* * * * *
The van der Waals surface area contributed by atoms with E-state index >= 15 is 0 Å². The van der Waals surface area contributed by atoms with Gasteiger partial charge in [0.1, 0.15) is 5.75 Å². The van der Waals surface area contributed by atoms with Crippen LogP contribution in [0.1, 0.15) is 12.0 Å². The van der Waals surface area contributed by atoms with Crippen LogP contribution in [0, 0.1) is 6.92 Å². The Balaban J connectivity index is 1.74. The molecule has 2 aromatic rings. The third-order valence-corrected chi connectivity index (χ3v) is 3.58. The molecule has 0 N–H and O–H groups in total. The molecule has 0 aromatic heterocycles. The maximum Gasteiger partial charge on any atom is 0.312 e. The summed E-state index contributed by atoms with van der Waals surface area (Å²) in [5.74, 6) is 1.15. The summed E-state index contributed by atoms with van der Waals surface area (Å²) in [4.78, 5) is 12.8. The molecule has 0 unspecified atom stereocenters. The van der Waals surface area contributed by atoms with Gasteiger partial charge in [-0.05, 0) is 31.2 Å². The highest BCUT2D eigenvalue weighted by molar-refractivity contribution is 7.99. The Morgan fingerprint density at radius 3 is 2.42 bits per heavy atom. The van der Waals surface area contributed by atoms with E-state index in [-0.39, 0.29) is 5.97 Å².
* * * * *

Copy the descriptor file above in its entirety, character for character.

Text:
The van der Waals surface area contributed by atoms with E-state index >= 15 is 0 Å². The van der Waals surface area contributed by atoms with Gasteiger partial charge in [0.1, 0.15) is 5.75 Å². The van der Waals surface area contributed by atoms with Crippen LogP contribution in [0.1, 0.15) is 12.0 Å². The van der Waals surface area contributed by atoms with Crippen LogP contribution in [0, 0.1) is 6.92 Å². The Balaban J connectivity index is 1.74. The molecule has 2 aromatic rings. The third-order valence-corrected chi connectivity index (χ3v) is 3.58. The molecule has 0 N–H and O–H groups in total. The molecule has 0 aromatic heterocycles. The maximum Gasteiger partial charge on any atom is 0.312 e. The summed E-state index contributed by atoms with van der Waals surface area (Å²) in [5.74, 6) is 1.15. The summed E-state index contributed by atoms with van der Waals surface area (Å²) in [4.78, 5) is 12.8. The molecule has 0 unspecified atom stereocenters. The van der Waals surface area contributed by atoms with Gasteiger partial charge in [-0.05, 0) is 31.2 Å². The highest BCUT2D eigenvalue weighted by molar-refractivity contribution is 7.99. The Morgan fingerprint density at radius 3 is 2.42 bits per heavy atom. The van der Waals surface area contributed by atoms with E-state index in [-0.39, 0.29) is 5.97 Å².